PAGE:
Love and scandal are the best sweeteners of tea. —Henry Fielding

22 July 2010

I Am Love

Before catching I Am Love (Io Sono l'Amore) – about which I had been excited for weeks – I had never seen a Luca Guadagnino movie. I guess this should not come as much of a surprise. I have never even heard of any of these movies before, and – let's not lie – I've heard about a lot of movies.

I Am Love is, of course, intriguing first of all because it involves Tilda Swinton, and because it involves Tilda Swinton speaking Italian. I Am Love is also a food movie. Swilda falls in love with her son's friend because he is an excellent chef, so the moment of falling in love happens over a plate of prawns.

The movie is a lot of things. Let me say first that this is totally an art film, by which I mean this: I Am Love's most distinguishing feature is that the score is almost entirely the music of John Adams. Adams has not made many film scores, and there is a reason for this. This reason is the same reason that not a lot of films have been made with, say, the music of Steve Reich. Oddly, though, I found Adams' music very compelling for the film.

I Am Love is also shot in a very distinct way. I found the look of the film very similar to The Garden of the Finzi-Continis, which I think was probably a conscious choice on Guadagnino's part. There are a lot of odd aerial shots. It looks really cool.

The film's subject matter on the other hand, struck me as very conventional. It is the old, old, old story of a woman's (re?)awakening as she falls in love (sort of) with a younger man and begins an affair with him that points up just how unhappy she is with her life. This affair – and the woman's new dissatisfaction with her life – makes clear the corruption or the decadence of the society in which she lives. This realization happens for both the woman and the audience. It isn't exactly the most novel of plotlines.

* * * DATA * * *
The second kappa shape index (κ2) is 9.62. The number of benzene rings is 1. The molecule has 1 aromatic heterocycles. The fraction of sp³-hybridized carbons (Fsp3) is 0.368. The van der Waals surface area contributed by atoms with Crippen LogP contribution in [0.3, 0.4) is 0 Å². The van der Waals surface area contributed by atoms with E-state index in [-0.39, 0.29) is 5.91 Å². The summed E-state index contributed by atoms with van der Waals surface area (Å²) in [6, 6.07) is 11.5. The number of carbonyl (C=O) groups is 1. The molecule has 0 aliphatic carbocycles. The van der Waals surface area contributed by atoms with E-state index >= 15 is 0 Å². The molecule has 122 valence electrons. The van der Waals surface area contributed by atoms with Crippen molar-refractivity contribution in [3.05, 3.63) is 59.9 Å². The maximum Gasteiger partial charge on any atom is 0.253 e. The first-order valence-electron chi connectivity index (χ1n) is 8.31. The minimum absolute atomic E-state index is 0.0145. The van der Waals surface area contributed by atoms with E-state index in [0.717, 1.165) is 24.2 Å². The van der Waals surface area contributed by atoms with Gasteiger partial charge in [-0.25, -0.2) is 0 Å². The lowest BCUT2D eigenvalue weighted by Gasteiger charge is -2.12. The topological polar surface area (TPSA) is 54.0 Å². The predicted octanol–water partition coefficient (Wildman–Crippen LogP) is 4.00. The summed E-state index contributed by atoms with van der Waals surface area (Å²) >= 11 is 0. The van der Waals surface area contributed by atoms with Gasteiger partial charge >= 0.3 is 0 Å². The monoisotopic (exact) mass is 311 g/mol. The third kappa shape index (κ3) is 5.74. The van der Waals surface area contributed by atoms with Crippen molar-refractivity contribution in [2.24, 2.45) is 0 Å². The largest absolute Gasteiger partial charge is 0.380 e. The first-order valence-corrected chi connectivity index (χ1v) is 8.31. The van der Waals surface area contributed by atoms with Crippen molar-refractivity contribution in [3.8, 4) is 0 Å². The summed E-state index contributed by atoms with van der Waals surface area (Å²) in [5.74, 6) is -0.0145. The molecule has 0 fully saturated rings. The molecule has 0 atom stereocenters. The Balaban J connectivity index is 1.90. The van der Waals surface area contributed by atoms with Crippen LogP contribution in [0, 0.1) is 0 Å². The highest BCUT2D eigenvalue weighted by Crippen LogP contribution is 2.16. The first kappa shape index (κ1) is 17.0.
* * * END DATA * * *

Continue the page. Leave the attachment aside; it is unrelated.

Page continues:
But the filmmaking is just so interesting in I Am Love. The filmmaker's love of food is evident. The fashion is incredible. And the music, as I mentioned, is fascinating. How Guadagnino uses Adams' music is interesting. I Am Love is slow; it takes its time with plot, character, theme, all of it. And it certainly does not work the whole time – as I said, the plot is far more conventional than it ought to be – but I Am Love is always intriguing. There is always something cool to look at. Surprises are always occurring.

Also, the end. I love a good ending, and I have to say that I Am Love's ending is really, really awesome. And again, this is mostly to do with the fascinating score by Adams.

Anyway, I think this is worth checking out if you are into slow cinema. It doesn't always work as well as it wants to, but it's got some great stuff in it.


  1. I liked it a lot. I loved the Sirkian melodramatics of the soundscape, and the Williams-esque melodramatics of the narrative. And nobody unravels quite as gloriously as Tilda.

  2. why have i still not seen this film???